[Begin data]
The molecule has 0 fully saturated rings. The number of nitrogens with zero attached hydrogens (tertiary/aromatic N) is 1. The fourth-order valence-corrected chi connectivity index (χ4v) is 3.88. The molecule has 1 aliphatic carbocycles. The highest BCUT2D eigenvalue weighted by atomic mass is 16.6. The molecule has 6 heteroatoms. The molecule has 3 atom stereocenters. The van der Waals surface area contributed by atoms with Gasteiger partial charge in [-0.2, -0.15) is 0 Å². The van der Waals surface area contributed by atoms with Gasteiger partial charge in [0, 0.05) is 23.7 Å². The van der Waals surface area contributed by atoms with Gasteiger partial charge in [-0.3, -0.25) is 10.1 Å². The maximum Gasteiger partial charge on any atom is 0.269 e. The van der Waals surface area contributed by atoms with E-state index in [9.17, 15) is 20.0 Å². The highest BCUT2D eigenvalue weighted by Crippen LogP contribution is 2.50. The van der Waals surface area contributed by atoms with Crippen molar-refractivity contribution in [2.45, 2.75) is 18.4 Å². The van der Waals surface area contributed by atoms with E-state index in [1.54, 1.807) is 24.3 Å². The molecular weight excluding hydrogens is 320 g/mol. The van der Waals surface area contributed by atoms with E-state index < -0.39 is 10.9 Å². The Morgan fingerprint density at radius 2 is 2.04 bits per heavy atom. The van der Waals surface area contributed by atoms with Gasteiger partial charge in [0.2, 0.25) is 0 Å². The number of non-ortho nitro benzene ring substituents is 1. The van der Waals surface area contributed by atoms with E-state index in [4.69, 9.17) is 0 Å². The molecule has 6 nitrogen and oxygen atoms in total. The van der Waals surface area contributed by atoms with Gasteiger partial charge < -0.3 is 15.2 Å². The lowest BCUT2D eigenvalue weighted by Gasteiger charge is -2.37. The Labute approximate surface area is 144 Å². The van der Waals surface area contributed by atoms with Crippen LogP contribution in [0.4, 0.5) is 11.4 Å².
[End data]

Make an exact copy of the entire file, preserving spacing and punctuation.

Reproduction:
The molecule has 0 fully saturated rings. The number of nitrogens with zero attached hydrogens (tertiary/aromatic N) is 1. The fourth-order valence-corrected chi connectivity index (χ4v) is 3.88. The molecule has 1 aliphatic carbocycles. The highest BCUT2D eigenvalue weighted by atomic mass is 16.6. The molecule has 6 heteroatoms. The molecule has 3 atom stereocenters. The van der Waals surface area contributed by atoms with Gasteiger partial charge in [-0.2, -0.15) is 0 Å². The van der Waals surface area contributed by atoms with Gasteiger partial charge in [0, 0.05) is 23.7 Å². The van der Waals surface area contributed by atoms with Gasteiger partial charge in [-0.3, -0.25) is 10.1 Å². The maximum Gasteiger partial charge on any atom is 0.269 e. The van der Waals surface area contributed by atoms with E-state index in [9.17, 15) is 20.0 Å². The highest BCUT2D eigenvalue weighted by Crippen LogP contribution is 2.50. The van der Waals surface area contributed by atoms with Crippen molar-refractivity contribution in [2.45, 2.75) is 18.4 Å². The van der Waals surface area contributed by atoms with E-state index in [1.54, 1.807) is 24.3 Å². The molecular weight excluding hydrogens is 320 g/mol. The van der Waals surface area contributed by atoms with E-state index < -0.39 is 10.9 Å². The Morgan fingerprint density at radius 2 is 2.04 bits per heavy atom. The van der Waals surface area contributed by atoms with Gasteiger partial charge in [0.2, 0.25) is 0 Å². The number of non-ortho nitro benzene ring substituents is 1. The van der Waals surface area contributed by atoms with E-state index in [4.69, 9.17) is 0 Å². The molecule has 6 nitrogen and oxygen atoms in total. The van der Waals surface area contributed by atoms with Gasteiger partial charge < -0.3 is 15.2 Å². The lowest BCUT2D eigenvalue weighted by Gasteiger charge is -2.37. The Labute approximate surface area is 144 Å². The van der Waals surface area contributed by atoms with Crippen LogP contribution in [0.4, 0.5) is 11.4 Å².